Marco Andretti and Ryan Hunter-Reay on track Detroit

DETROIT – Amid the craziness that ensued in Race 2 of the Chevrolet Detroit Grand Prix presented by Lear on Sunday, Andretti Autosport quietly snuck away with top-10 finishes for each of its drivers.

Ryan Hunter-Reay finished fourth in the No. 28 DHL Honda, Alexander Rossi fifth in the No. 27 NAPA AUTO PARTS Honda, Marco Andretti sixth in the No. 98 AutoNation/Curb Honda and Zach Veach eighth in the No. 26 Gainbridge Honda. It’s the first time all four Andretti Autosport teammates finished that well in a race since the 2014 Houston doubleheader opener, when Carlos Munoz was third, James Hinchcliffe fourth, Hunter-Reay seventh and Andretti eighth.

Rossi felt the Detroit weekend resulted in a pair of missed chances at wins and maximum championship points. In Saturday’s first race, he started on pole and led the early stages until cautions and changing weather threw a wrench in the strategy plans. The 27-year-old finished second to Josef Newgarden.

In Race 2, Rossi started next to pole sitter Newgarden on the front row. They became embroiled in the moment of the race when they came together, along with Hinchcliffe, on Lap 33 of 70 on the Belle Isle temporary street circuit.

Newgarden attempted to pass Hinchcliffe and Rossi tried to capitalize on the chance, but Newgarden lost control and slid into the tire barrier. Rossi braked hard but couldn’t avoid running into the back of Hinchcliffe, whose No. 5 Arrow Schmidt Peterson Motorsports Honda became entangled with Newgarden’s No. 2 Hitachi Team Penske Chevrolet.

Alexander Rossi in car DetroitSomehow, Rossi escaped the incident unharmed and drove away, while Hinchcliffe and Newgarden sustained damage that eventually relegated them to finishes of 18th and 19th place, respectively. Rossi recovered to finish fifth but was frustrated about the two results of the weekend.

“This weekend was more missed opportunities, but at the end of the day the NAPA team did a really good job and we capitalized on the two guys in front of us having problems,” said Rossi, who overtook Simon Pagenaud for second in the championship and trails Newgarden by 15 points heading to the DXC Technology 600 at Texas Motor Speedway on Saturday night.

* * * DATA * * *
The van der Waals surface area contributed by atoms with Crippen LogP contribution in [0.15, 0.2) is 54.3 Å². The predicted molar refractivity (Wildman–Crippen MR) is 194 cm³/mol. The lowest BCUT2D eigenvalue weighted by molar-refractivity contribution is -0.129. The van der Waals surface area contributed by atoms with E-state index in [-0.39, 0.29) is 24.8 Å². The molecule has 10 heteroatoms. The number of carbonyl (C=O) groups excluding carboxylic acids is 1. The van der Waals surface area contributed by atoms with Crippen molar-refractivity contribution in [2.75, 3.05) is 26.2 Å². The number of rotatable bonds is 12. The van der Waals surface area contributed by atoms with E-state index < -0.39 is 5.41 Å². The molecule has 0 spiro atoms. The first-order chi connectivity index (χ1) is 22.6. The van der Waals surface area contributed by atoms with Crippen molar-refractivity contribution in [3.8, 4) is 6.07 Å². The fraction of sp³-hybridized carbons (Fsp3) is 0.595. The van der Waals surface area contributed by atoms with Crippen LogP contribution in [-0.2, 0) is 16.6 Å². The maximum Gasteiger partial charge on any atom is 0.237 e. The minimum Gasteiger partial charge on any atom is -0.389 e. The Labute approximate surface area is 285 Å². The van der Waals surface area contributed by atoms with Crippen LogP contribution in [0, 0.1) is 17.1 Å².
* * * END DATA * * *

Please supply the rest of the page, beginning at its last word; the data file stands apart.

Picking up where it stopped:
“A win continues to elude us here, but we had a fast race car and that’s good enough, I guess,” he added.

Hunter-Reay steadily moved up throughout the race from his 15th starting position to finish fourth. It was the 2012 series champion’s best showing since he placed third in the second race of the season at Circuit of The Americas in March.

“Somehow toward the end we picked up a puncture or leak and were losing pressure on the right rear,” said Hunter-Reay, who held off Rossi for position on a late restart. “Then we had to stop for the red flag, and the more you sit still, the quicker it deflates. It really dumped out (air) on that tire and was pretty much dead flat after the race. It was amazing we could salvage that.

“It wasn’t the qualifying we hoped for, but I think we salvaged a good weekend, all in all.”

Andretti made one of the biggest jumps of any driver in the field, advancing 13 spots from his 19th starting position to finish sixth. Like Hunter-Reay, he was able to make the yellow flags and pit strategy work in his favor.

“Today was all good, considering,” Andretti said after equaling his season-best finish. “I qualified so bad, and that can just make your race miserable and a bigger challenge right from the start. But the No. 98 AutoNation crew gave me a car that could pass on track.

“The car was good. Everybody did a great job just to hang in there. We salvaged a decent result.”

Veach had mixed emotions after nailing down an eighth-place finish for the second straight day at Detroit. The 24-year-old Ohioan started a career-best third Sunday but lamented a costly early mistake.

“Overall it was kind of a mess,” Veach said. “We wanted to get off the reds (Firestone alternate tires) as quickly as we could. The yellow came out of the first lap – we dodged into pit lane, as (many others) did. I went a little long on my marks (in the pit stall), which hurt us, and we had an issue getting the fuel probe in. So, we didn’t get any fuel in the car on that first stop and lost about six spots in pit lane.

“We just had to put our head down and push through that. Our pace was OK. I felt like I could have done a better job but luckily, we got to pass some cars and stay out of the mayhem. We’re taking home another top-10.”

The DXC Technology 600 weekend begins at Texas Motor Speedway on Thursday with a two-hour practice starting at 8 p.m. ET (livestream on NBC Sports Gold). Practice 2 starts at 3 p.m. Friday (live on NBC Sports Gold), ahead of NTT P1 Award qualifying airing live at 6:30 p.m. Friday on NBCSN and NBC Sports Gold).

Coverage of the 248-lap race on the 1.5-mile oval begins at 8 p.m. Saturday on NBCSN and the Advance Auto Parts INDYCAR Radio Network.